This week, we’re having the pleasure to collaborate with Sarah from Leanplum, mobile marketing platform. In this article, Sarah highlights the importance of app retention and gives 5 statistics to prove her point.
Retention is king
Maintaining a loyal app user base is no easy feat. When you’re first starting out, it can be easy to overemphasize the importance of growth and acquisition and lose sight of goals that may seem lower priority, such as retention.
But retaining and delighting your existing users results in long-term growth, revenue, and scalability. In fact, app user retention is at least equally – if not more – important than user growth and acquisition. Here are five stats to show you why, along with five use cases for how to counteract user abandonment and to encourage retention.
What this shows is that not only are users abandoning ship in hoards, but they’re abandoning it quickly.
This is important because it means that retention needs to be a high priority for an app hoping to stay in it for the long haul. If you don’t actively engage your users and win their loyalty within their first week of use, your chances of success in keeping them around during the next 30 days diminish greatly.
Push notifications are an easy way to draw a user back into your app in the first week. Push is handy here for keeping your app top of mind. A new user may not be in the habit of immediately going to your app — use push to entice them with personalized offers or reminders of abandoned purchases or unfinished levels.
This demonstrates that even after acquiring a steady user base, you’re going to need a strategy in place to hold onto them. Once again, an effective retention strategy is a marathon, not a sprint.
To modify the popular turn of phrase, what got them there won’t keep them there. To combat this, your retention strategy should continuously be adapting to user feedback and their developing wants and needs. Or better yet, consider adopting a proactive instead of reactive strategy.
A great way to get user feedback and encourage loyalty is to use in-app messages to ask for 5-star ratings. It’s especially useful to trigger this message after a user has shown loyal behavior, i.e. after booking a flight, making a purchase, or completing a level.
This is pretty self-explanatory from a cost-benefit perspective.
Despite the fact that it makes much more sense (for financial reasons if nothing else) to focus on your existing users rather than new users, 44 percent of companies prioritize customer acquisition, whereas only 18 percent focus on retention.
Be a hero. Be the 18 percent.
An easy way to focus on retention is to use analytics to examine the behavior of your most active users. You can use these metrics to create triggered campaigns based on this behavioral data.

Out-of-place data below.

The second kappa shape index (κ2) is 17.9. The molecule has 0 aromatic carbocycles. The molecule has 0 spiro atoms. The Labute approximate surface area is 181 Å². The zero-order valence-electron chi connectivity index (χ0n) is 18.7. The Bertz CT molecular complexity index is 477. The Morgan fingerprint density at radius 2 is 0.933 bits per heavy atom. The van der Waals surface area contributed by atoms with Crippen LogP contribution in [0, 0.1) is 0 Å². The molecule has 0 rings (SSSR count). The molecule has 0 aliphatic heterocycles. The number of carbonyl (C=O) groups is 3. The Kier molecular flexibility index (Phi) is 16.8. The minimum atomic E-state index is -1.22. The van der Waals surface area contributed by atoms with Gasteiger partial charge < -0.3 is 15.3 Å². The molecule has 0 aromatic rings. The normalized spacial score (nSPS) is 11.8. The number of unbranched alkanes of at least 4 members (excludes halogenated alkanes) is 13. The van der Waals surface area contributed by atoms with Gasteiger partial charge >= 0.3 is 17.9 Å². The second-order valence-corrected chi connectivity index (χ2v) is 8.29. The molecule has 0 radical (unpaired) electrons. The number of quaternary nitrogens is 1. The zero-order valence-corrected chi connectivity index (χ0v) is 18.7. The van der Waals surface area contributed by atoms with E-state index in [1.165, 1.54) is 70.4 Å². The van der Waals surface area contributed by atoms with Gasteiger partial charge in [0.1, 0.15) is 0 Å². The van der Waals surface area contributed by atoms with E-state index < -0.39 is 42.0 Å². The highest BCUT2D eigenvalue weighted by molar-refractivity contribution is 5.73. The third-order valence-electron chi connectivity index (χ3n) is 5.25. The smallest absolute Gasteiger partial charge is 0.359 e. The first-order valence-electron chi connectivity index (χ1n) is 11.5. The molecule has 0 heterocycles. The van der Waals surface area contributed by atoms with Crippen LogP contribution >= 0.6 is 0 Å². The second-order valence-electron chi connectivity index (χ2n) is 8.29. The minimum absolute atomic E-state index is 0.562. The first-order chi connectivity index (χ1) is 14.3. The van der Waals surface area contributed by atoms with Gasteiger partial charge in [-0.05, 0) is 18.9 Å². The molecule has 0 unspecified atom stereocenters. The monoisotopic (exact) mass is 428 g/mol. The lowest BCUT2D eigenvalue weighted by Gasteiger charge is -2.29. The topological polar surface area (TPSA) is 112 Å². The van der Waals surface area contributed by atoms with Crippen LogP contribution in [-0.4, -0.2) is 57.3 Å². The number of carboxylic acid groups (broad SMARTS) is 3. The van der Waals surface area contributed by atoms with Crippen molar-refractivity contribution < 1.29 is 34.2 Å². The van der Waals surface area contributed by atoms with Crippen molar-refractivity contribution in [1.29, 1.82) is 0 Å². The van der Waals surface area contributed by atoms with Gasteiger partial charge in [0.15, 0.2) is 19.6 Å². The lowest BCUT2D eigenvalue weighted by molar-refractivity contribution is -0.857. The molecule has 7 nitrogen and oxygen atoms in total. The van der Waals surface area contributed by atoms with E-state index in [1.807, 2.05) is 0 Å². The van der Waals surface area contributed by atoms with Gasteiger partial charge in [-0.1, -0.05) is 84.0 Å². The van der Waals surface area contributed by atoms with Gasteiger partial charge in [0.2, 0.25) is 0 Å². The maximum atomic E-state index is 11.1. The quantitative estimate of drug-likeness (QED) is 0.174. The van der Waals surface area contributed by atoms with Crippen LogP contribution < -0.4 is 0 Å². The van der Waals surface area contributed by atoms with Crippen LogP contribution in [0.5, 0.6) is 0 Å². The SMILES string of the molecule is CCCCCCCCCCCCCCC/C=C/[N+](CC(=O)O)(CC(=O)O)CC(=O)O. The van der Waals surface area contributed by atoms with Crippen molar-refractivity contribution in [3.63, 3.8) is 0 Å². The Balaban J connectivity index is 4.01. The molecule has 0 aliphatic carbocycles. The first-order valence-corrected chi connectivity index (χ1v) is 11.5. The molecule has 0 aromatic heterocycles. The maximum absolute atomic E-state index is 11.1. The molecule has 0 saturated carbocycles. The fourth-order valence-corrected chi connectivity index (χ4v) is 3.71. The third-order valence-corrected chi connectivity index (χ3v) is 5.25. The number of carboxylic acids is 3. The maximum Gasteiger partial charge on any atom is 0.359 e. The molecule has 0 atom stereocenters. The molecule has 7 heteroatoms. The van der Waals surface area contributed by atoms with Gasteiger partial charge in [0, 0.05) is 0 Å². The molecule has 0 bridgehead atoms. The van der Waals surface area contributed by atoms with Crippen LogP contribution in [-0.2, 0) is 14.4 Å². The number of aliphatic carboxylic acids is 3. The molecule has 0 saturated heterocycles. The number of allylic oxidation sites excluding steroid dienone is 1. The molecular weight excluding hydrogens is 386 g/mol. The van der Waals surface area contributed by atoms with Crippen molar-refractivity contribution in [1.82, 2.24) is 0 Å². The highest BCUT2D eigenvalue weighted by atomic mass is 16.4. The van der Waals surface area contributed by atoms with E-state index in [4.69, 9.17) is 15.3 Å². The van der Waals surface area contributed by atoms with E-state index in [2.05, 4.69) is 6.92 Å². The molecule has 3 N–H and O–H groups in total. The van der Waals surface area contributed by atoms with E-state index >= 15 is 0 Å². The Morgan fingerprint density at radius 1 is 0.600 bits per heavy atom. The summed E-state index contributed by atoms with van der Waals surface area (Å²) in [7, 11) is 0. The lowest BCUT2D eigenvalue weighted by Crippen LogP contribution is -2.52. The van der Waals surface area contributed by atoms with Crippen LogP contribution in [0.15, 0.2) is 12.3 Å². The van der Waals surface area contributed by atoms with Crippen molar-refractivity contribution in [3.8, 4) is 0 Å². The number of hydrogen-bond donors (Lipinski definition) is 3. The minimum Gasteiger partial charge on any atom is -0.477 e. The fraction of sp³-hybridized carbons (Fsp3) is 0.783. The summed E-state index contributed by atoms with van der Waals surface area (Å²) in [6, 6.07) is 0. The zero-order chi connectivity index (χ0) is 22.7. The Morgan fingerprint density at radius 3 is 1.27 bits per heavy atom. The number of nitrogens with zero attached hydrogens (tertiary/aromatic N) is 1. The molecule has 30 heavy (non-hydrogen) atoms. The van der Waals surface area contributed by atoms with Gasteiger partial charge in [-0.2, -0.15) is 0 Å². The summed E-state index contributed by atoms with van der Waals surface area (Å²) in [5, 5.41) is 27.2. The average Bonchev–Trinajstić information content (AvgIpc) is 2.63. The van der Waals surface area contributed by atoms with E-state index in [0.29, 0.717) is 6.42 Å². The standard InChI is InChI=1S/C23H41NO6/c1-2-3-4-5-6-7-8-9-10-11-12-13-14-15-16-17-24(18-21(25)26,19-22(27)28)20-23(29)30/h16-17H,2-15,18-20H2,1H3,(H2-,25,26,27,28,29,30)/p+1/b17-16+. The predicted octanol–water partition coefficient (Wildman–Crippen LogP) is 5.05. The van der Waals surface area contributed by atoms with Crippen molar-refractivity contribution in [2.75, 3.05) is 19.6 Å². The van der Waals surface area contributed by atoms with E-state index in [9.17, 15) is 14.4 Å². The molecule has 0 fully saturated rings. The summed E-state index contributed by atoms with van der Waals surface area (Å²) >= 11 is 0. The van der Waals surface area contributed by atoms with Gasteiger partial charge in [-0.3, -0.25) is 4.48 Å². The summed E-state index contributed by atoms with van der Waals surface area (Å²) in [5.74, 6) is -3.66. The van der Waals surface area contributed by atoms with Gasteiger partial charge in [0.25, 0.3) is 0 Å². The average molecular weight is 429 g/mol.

For example, if you’re a travel app and you’ve noticed a user has booked a flight and been researching trip itineraries, you could use an in-app message to ask them if they need to book a rental car or arrange for a pickup at their arrival destination. This kind of messaging shows that you’re paying attention to how they use your app, and want to continue to provide them with personalized service in the future.
Your existing customers are the ones most likely to engage with your features and products. Plus they’re more likely to buy what you’re selling when you’ve already won them over once.
So, when we pair this information with the previous statistic, not only are they much more cost-efficient to maintain, but existing users will also be your more valuable users in the long run.
Announcing new features or products is a great opportunity to re-engage previously active users that may have recently become dormant. The best ways to reach an external users is through push or email. Let them know you’re still around and that you’ve got a new feature you think they’ll love.
Another case of the 80/20 rule in action.
In the spirit of this rule (and from this statistic), it might be wise to focus 80 percent of your efforts on retaining these existing customers and the other 20 percent on acquiring new ones.
More on this below, but this is good example of why it’s retention and acquisition should be working hand in hand, rather than at odds.
A great way to maximize your revenue among your existing users is to test price points and discounts for buyable items in your app. You can use a/b testing to experiment with prices and aesthetics, then use the results to determine what performs best with your users.
The “So What”
Hopefully these numbers have convinced you that you should be thinking about growth and retention, and not just one exclusively. Only focusing on growth can create a large user base, but one that is much more likely to abandon your app in the future. Only focusing on retention can lead to missed opportunities in expanding your existing user base and finding new fans.
The biggest so what: how do you make this actionable?
If you’re looking for growth hacking tips, AppTweak has already got a great list of tips ready for you.
To be a hacking superstar, pair this with a committed retention strategy.
Retention isn’t a one and done campaign. You’re going to have to continually test and refine it as you respond to your users’ feedback and brainstorm new ways to engage with them.
When you’re ready to start retention hacking, check out our list of six in-depth retention hacking strategies to find out the tools you can use to engage early and often with your users.